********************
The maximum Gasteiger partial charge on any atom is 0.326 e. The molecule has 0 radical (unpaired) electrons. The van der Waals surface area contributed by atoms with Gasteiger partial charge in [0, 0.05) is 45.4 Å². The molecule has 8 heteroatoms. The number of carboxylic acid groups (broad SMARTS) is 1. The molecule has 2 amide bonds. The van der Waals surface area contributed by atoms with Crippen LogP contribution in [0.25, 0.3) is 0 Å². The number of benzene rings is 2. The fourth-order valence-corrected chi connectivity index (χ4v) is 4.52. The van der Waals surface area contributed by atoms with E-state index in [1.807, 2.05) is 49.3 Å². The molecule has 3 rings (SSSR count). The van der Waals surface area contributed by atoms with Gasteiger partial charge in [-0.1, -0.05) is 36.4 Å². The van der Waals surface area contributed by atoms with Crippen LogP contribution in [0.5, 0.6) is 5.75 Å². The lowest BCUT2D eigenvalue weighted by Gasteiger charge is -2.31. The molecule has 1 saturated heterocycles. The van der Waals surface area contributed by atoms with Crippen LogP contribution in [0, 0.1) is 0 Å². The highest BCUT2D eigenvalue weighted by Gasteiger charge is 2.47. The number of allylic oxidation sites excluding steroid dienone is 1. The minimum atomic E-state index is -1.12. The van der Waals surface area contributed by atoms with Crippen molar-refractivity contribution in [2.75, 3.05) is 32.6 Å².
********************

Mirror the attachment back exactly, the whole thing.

The maximum Gasteiger partial charge on any atom is 0.326 e. The molecule has 0 radical (unpaired) electrons. The van der Waals surface area contributed by atoms with Gasteiger partial charge in [0, 0.05) is 45.4 Å². The molecule has 8 heteroatoms. The number of carboxylic acid groups (broad SMARTS) is 1. The molecule has 2 amide bonds. The van der Waals surface area contributed by atoms with Crippen LogP contribution in [0.25, 0.3) is 0 Å². The number of benzene rings is 2. The fourth-order valence-corrected chi connectivity index (χ4v) is 4.52. The van der Waals surface area contributed by atoms with E-state index in [1.807, 2.05) is 49.3 Å². The molecule has 3 rings (SSSR count). The van der Waals surface area contributed by atoms with Gasteiger partial charge in [-0.1, -0.05) is 36.4 Å². The van der Waals surface area contributed by atoms with Crippen LogP contribution in [0.5, 0.6) is 5.75 Å². The lowest BCUT2D eigenvalue weighted by Gasteiger charge is -2.31. The molecule has 1 saturated heterocycles. The van der Waals surface area contributed by atoms with Crippen LogP contribution in [0, 0.1) is 0 Å². The highest BCUT2D eigenvalue weighted by Gasteiger charge is 2.47. The number of allylic oxidation sites excluding steroid dienone is 1. The minimum atomic E-state index is -1.12. The van der Waals surface area contributed by atoms with Crippen molar-refractivity contribution in [2.75, 3.05) is 32.6 Å².